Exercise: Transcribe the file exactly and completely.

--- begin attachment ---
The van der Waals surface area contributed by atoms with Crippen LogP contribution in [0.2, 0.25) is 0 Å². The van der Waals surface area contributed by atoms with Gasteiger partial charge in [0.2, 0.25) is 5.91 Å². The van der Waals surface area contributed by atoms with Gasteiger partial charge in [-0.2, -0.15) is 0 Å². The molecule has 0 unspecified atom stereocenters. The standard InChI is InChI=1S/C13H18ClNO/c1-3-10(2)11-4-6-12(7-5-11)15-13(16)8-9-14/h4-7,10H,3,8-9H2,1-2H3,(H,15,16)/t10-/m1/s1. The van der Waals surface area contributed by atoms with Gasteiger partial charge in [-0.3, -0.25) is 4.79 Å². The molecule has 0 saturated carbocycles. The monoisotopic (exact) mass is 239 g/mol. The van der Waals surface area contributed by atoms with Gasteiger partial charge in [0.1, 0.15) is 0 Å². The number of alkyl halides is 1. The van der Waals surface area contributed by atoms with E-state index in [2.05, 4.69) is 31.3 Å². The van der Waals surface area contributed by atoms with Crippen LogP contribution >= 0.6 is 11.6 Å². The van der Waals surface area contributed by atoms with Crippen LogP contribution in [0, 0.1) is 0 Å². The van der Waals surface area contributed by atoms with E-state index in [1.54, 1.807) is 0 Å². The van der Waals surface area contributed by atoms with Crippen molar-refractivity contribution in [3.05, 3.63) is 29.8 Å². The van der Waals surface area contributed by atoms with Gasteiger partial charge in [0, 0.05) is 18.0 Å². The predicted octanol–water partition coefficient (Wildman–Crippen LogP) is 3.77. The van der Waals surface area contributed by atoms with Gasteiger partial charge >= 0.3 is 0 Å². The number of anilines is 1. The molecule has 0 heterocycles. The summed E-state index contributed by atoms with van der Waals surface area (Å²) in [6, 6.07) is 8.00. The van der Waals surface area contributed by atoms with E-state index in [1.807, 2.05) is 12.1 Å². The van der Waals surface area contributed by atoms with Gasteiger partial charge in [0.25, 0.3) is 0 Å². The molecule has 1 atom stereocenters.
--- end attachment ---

The van der Waals surface area contributed by atoms with Crippen LogP contribution in [0.2, 0.25) is 0 Å². The van der Waals surface area contributed by atoms with Gasteiger partial charge in [0.2, 0.25) is 5.91 Å². The van der Waals surface area contributed by atoms with Gasteiger partial charge in [-0.2, -0.15) is 0 Å². The molecule has 0 unspecified atom stereocenters. The standard InChI is InChI=1S/C13H18ClNO/c1-3-10(2)11-4-6-12(7-5-11)15-13(16)8-9-14/h4-7,10H,3,8-9H2,1-2H3,(H,15,16)/t10-/m1/s1. The van der Waals surface area contributed by atoms with Gasteiger partial charge in [-0.3, -0.25) is 4.79 Å². The molecule has 0 saturated carbocycles. The monoisotopic (exact) mass is 239 g/mol. The van der Waals surface area contributed by atoms with Gasteiger partial charge in [0.1, 0.15) is 0 Å². The number of alkyl halides is 1. The van der Waals surface area contributed by atoms with E-state index in [2.05, 4.69) is 31.3 Å². The van der Waals surface area contributed by atoms with Crippen LogP contribution >= 0.6 is 11.6 Å². The van der Waals surface area contributed by atoms with Crippen LogP contribution in [0, 0.1) is 0 Å². The van der Waals surface area contributed by atoms with E-state index in [1.54, 1.807) is 0 Å². The van der Waals surface area contributed by atoms with Crippen molar-refractivity contribution in [3.05, 3.63) is 29.8 Å². The van der Waals surface area contributed by atoms with Gasteiger partial charge in [0, 0.05) is 18.0 Å². The predicted octanol–water partition coefficient (Wildman–Crippen LogP) is 3.77. The van der Waals surface area contributed by atoms with Gasteiger partial charge >= 0.3 is 0 Å². The number of anilines is 1. The molecule has 0 heterocycles. The summed E-state index contributed by atoms with van der Waals surface area (Å²) in [6, 6.07) is 8.00. The van der Waals surface area contributed by atoms with E-state index in [1.807, 2.05) is 12.1 Å². The van der Waals surface area contributed by atoms with Gasteiger partial charge in [0.25, 0.3) is 0 Å². The molecule has 1 atom stereocenters.